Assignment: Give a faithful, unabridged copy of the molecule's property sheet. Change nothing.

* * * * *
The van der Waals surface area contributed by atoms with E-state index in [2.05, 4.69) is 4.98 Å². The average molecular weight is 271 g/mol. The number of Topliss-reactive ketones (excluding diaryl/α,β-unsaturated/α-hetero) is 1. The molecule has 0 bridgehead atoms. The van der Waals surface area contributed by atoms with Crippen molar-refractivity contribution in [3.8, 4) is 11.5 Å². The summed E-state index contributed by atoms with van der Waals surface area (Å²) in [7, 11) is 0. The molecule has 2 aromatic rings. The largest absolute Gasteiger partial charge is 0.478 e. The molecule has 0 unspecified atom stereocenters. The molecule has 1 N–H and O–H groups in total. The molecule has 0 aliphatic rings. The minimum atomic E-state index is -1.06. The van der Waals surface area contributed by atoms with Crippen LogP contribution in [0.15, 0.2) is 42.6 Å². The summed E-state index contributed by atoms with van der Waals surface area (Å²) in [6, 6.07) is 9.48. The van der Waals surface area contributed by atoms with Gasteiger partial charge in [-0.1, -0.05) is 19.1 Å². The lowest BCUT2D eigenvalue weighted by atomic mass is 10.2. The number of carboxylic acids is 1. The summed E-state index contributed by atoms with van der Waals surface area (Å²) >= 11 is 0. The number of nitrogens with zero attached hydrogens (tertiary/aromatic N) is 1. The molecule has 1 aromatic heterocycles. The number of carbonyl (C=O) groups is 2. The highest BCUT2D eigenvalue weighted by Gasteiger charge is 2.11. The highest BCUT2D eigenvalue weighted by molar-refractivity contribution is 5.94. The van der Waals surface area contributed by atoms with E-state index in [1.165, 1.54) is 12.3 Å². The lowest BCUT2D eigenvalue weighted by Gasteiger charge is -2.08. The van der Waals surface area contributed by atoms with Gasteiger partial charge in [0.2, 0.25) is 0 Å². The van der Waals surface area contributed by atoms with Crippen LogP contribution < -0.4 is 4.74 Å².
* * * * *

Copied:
The van der Waals surface area contributed by atoms with E-state index in [2.05, 4.69) is 4.98 Å². The average molecular weight is 271 g/mol. The number of Topliss-reactive ketones (excluding diaryl/α,β-unsaturated/α-hetero) is 1. The molecule has 0 bridgehead atoms. The van der Waals surface area contributed by atoms with Crippen molar-refractivity contribution in [3.8, 4) is 11.5 Å². The summed E-state index contributed by atoms with van der Waals surface area (Å²) in [7, 11) is 0. The molecule has 2 aromatic rings. The largest absolute Gasteiger partial charge is 0.478 e. The molecule has 0 unspecified atom stereocenters. The molecule has 1 N–H and O–H groups in total. The molecule has 0 aliphatic rings. The minimum atomic E-state index is -1.06. The van der Waals surface area contributed by atoms with Crippen LogP contribution in [0.15, 0.2) is 42.6 Å². The summed E-state index contributed by atoms with van der Waals surface area (Å²) in [6, 6.07) is 9.48. The van der Waals surface area contributed by atoms with Gasteiger partial charge in [-0.1, -0.05) is 19.1 Å². The lowest BCUT2D eigenvalue weighted by atomic mass is 10.2. The number of carboxylic acids is 1. The summed E-state index contributed by atoms with van der Waals surface area (Å²) >= 11 is 0. The number of nitrogens with zero attached hydrogens (tertiary/aromatic N) is 1. The molecule has 1 aromatic heterocycles. The number of carbonyl (C=O) groups is 2. The highest BCUT2D eigenvalue weighted by Gasteiger charge is 2.11. The highest BCUT2D eigenvalue weighted by molar-refractivity contribution is 5.94. The van der Waals surface area contributed by atoms with E-state index in [1.165, 1.54) is 12.3 Å². The lowest BCUT2D eigenvalue weighted by Gasteiger charge is -2.08. The van der Waals surface area contributed by atoms with Gasteiger partial charge in [0.2, 0.25) is 0 Å². The van der Waals surface area contributed by atoms with Crippen LogP contribution < -0.4 is 4.74 Å².